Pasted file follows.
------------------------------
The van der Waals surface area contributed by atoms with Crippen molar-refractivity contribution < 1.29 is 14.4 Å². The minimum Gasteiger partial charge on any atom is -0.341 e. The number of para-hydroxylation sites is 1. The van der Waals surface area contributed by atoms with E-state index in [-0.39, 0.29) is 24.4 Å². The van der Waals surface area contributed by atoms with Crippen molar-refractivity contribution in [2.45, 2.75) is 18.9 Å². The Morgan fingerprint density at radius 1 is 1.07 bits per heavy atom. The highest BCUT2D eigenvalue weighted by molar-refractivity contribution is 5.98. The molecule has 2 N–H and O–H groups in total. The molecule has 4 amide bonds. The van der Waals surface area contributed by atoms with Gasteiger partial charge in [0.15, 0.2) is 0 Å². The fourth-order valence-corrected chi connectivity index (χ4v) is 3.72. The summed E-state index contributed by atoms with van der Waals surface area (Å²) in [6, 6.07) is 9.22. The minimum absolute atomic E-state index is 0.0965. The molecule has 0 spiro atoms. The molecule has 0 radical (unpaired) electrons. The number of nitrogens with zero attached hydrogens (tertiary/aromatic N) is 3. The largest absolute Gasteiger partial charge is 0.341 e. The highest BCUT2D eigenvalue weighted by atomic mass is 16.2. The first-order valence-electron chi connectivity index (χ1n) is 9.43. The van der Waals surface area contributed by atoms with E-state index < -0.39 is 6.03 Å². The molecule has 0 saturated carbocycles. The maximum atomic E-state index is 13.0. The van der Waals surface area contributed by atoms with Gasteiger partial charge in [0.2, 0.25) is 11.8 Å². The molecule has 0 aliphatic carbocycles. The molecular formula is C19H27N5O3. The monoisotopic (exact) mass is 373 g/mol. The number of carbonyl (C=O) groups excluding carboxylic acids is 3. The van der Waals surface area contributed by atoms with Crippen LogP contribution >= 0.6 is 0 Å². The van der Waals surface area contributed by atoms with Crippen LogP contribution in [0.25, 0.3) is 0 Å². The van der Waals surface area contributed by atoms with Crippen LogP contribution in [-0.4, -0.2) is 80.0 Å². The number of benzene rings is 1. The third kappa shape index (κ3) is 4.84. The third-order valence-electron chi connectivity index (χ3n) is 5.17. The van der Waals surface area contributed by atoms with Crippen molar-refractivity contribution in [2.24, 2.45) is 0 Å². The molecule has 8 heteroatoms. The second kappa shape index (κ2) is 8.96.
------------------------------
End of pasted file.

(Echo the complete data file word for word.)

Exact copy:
The van der Waals surface area contributed by atoms with Crippen molar-refractivity contribution < 1.29 is 14.4 Å². The minimum Gasteiger partial charge on any atom is -0.341 e. The number of para-hydroxylation sites is 1. The van der Waals surface area contributed by atoms with E-state index in [-0.39, 0.29) is 24.4 Å². The van der Waals surface area contributed by atoms with Crippen molar-refractivity contribution in [2.45, 2.75) is 18.9 Å². The Morgan fingerprint density at radius 1 is 1.07 bits per heavy atom. The highest BCUT2D eigenvalue weighted by molar-refractivity contribution is 5.98. The molecule has 2 N–H and O–H groups in total. The molecule has 4 amide bonds. The van der Waals surface area contributed by atoms with Gasteiger partial charge in [0.15, 0.2) is 0 Å². The fourth-order valence-corrected chi connectivity index (χ4v) is 3.72. The summed E-state index contributed by atoms with van der Waals surface area (Å²) in [6, 6.07) is 9.22. The minimum absolute atomic E-state index is 0.0965. The molecule has 0 spiro atoms. The molecule has 0 radical (unpaired) electrons. The number of nitrogens with zero attached hydrogens (tertiary/aromatic N) is 3. The largest absolute Gasteiger partial charge is 0.341 e. The highest BCUT2D eigenvalue weighted by atomic mass is 16.2. The first-order valence-electron chi connectivity index (χ1n) is 9.43. The van der Waals surface area contributed by atoms with E-state index < -0.39 is 6.03 Å². The molecule has 0 saturated carbocycles. The maximum atomic E-state index is 13.0. The van der Waals surface area contributed by atoms with Gasteiger partial charge in [0.2, 0.25) is 11.8 Å². The molecule has 0 aliphatic carbocycles. The molecular formula is C19H27N5O3. The monoisotopic (exact) mass is 373 g/mol. The number of carbonyl (C=O) groups excluding carboxylic acids is 3. The van der Waals surface area contributed by atoms with Crippen LogP contribution >= 0.6 is 0 Å². The van der Waals surface area contributed by atoms with Crippen LogP contribution in [0.25, 0.3) is 0 Å². The van der Waals surface area contributed by atoms with Crippen LogP contribution in [-0.4, -0.2) is 80.0 Å². The number of benzene rings is 1. The third kappa shape index (κ3) is 4.84. The third-order valence-electron chi connectivity index (χ3n) is 5.17. The van der Waals surface area contributed by atoms with Crippen molar-refractivity contribution in [2.24, 2.45) is 0 Å². The molecule has 8 heteroatoms. The second kappa shape index (κ2) is 8.96.